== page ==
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There's Now an Automotive Grade Linux for Open Source Cars


There's Now an Automotive Grade Linux for Open Source Cars

There's no denying your car's dashboard is pretty dumb , which is why Microsoft, Apple and Google are all trying to smarten it up. But there's also a new open source source alternative, in the shape of Automotive Grade Linux.



Wednesday, July 02, 2014

This is the coolest demonstration of self-driving cars Iâve ever seen


This is the coolest demonstration of self-driving cars I’ve ever seen

If Volvo had to appeal to Van Damme's epic split to sell more trucks, Hyundai just released this insane self-driving demonstration to try to sell their vehicles: A group of stuntmen jump from the roof of moving cars leaving them on their own. It's impressive to see the cars driving and braking without a driver.



NVIDIA's Shield successor is a tablet


The next version of NVIDIA's funky handheld Shield console will actually be called the Shield Tablet, according to a listing from a testing body called the Global Certification Forum (GCF). There's been much speculation about the device, especially after a diagram of what looks like the controller showed up at the FCC. That's usually a sign that a product is imminent, and we were told last year that a new model could come sooner than expected by NVIDIA CEO Jen-Hsun Huang himself (see the video below). As a reminder, the original Shield is a portable, Tegra-powered console, with a built in controller and 5-inch screen that can run Android games and apps. But it's main raison d'etre is to wirelessly stream games from your NVIDIA-equipped PC, making it a rather nichey device. The GCF page confirms the "Shield Tablet" name that NVIDIA posted by mistake on its own site, and adds the fact that it'll have 4G capability.

So why a tablet? The original Shield is just a tablet with a controller (permanently) attached, so separating them makes sense. That way, NVIDIA could market it as a high-end tablet, a handheld gaming device and possibly a home console that'd plug into your TV. It's also feasible that more than one Shield device is coming, though that seems less likely. Either way, a mysterious benchmark for an NVIDIA Mocha tablet gives us a clue about the specs, which are identical to the new Xiaomi Mii pad. That device has a 7.9-inch, 2,048 x 1,536 screen, with 2GB of RAM and NVIDIA's new Tegra K1 quad-core CPU. If the Shield Tablet is similarly equipped, it'd be much more capable of running serious games than the original, as shown in the video below (which features NVIDIA's reference Tegra K1 tablet, by the way). 4G connectivity would also make it much more usable on the road. If all this pans out, it'd make sense -- allowing the Shield to be a standalone tablet might be the final carrot to entice gamers into throwing their cash at it.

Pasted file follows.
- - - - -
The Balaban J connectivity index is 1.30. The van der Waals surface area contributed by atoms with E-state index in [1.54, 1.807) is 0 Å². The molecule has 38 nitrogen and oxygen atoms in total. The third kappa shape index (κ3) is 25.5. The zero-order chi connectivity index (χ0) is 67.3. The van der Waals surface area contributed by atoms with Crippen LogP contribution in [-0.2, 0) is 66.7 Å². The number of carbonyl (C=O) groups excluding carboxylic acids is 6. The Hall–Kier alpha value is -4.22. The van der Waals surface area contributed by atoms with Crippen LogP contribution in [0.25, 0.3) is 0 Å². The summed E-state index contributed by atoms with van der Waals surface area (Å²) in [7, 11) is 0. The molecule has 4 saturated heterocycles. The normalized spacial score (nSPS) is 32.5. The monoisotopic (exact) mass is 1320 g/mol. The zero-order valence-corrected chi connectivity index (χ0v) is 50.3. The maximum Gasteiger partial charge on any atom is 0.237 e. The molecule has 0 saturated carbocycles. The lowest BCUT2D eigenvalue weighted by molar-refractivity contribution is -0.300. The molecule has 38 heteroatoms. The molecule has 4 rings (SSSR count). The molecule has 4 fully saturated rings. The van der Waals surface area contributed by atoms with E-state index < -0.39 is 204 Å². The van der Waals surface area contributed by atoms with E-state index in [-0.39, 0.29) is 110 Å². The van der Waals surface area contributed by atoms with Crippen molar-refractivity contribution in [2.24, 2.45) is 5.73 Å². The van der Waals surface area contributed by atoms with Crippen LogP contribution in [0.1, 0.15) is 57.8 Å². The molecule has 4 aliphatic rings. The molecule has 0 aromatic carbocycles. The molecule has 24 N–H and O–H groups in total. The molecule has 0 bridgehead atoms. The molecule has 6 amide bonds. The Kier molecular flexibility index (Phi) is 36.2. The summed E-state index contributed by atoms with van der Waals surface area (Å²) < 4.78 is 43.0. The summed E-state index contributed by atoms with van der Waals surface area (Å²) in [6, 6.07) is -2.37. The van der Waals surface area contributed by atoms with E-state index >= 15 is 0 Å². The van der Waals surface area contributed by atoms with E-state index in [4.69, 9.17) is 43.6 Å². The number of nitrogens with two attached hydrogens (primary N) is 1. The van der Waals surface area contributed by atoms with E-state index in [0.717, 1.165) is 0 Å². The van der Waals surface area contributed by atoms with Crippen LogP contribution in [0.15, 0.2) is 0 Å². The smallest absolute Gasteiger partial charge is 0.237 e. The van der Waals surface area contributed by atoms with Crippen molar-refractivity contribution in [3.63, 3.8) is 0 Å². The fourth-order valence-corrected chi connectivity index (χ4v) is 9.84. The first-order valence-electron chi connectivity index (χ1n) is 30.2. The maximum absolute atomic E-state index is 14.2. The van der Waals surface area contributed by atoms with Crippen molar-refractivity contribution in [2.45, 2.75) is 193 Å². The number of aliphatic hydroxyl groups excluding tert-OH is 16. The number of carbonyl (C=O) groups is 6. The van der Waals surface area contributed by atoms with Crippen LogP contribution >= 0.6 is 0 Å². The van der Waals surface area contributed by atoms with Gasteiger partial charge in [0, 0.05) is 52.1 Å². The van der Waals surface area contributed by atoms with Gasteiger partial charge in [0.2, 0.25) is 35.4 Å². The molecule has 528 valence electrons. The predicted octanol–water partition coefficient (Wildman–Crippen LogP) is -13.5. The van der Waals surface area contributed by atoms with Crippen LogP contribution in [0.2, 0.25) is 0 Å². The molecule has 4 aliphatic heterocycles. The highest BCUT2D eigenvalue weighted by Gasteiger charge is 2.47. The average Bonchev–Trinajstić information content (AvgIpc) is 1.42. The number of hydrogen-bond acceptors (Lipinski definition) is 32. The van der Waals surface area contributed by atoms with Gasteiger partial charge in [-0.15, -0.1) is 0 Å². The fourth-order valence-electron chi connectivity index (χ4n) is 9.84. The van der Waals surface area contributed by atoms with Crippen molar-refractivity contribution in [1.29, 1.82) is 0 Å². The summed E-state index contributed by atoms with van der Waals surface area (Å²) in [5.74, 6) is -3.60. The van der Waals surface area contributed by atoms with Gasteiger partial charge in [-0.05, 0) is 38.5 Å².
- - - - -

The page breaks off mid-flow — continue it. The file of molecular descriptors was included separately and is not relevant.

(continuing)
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LEAKED: This Might Be Google's Next Major Tablet Release (GOOG)



Google hasn't updated its Nexus line of tablets since it introduced the latest Nexus 7 about one year ago.

It's about time for an upgrade, but don't expect another standard Nexus successor this year.

A new leak suggests that HTC is working on a new tablet codenamed Volantis.

This tablet is expected to be released under Google's branding, which means it's either a new Nexus tablet or one of the first devices to launch under the company's rumored Android Silver program.

Even if it is a new Nexus device, it probably won't look much like Google's current Nexus tablets based on reports we've seen. 

The photo shown in this story is said to be a leaked press image of the tablet obtained by Android news blog Android Police.

However, Twitter account @evleaks, which has a strong track record for leaking products before their unveiling, claims that this image is fake. We won't know for sure until Google officially unveils its next tablet. 

Evleaks also claims to have revealed the tablet's specifications, which suggest that Volantis could be a strong competitor to other Android tablets out there. It's expected to come with a sharp 8.9-inch 2560 x 1600 resolution display, which would pack 281 pixels per inch. Android Police, however, reports that the display resolution will be 2048 x 1440. 

The higher the pixel density, the sharper the image. So, this would make the Volantis' screen slightly less sharp than those of the iPad Mini (326 ppi) and 8-inch Samsung Galaxy Tab S (360 ppi) if @evleaks' information is true.

The tablet is also expected to run on a 64-bit processor, which could enable performance that's f! aster, m ore efficient, and better at multitasking than 32-bit processors. This seems plausible since Google announced at its most recent developer's conference that devices running on Android L will support 64-bit processing by the end of the year. 

If you're a fan of the HTC One's design, chances are you'll take a liking to Volantis. Rumors from both @evleaks and Android Police suggest that the HTC tablet will feature the same zero-gap aluminum construction found in the HTC One. It'll have the company's signature BoomSound speakers too, which deliver audio that's superior to other phones on the market.

There are a few inconsistencies between @evleaks' newest report and previous rumors. While @evleaks reports that this is probably one of Google's first Android Silver devices, Android Police's report calls it the Nexus 9. Regardless of what it's called at launch, it seems likely that HTC's tablet will be sold under Google's brand.

SEE ALSO: Which Android Phone Should You Buy?

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Optical illusion painting changes its perspective as you move around it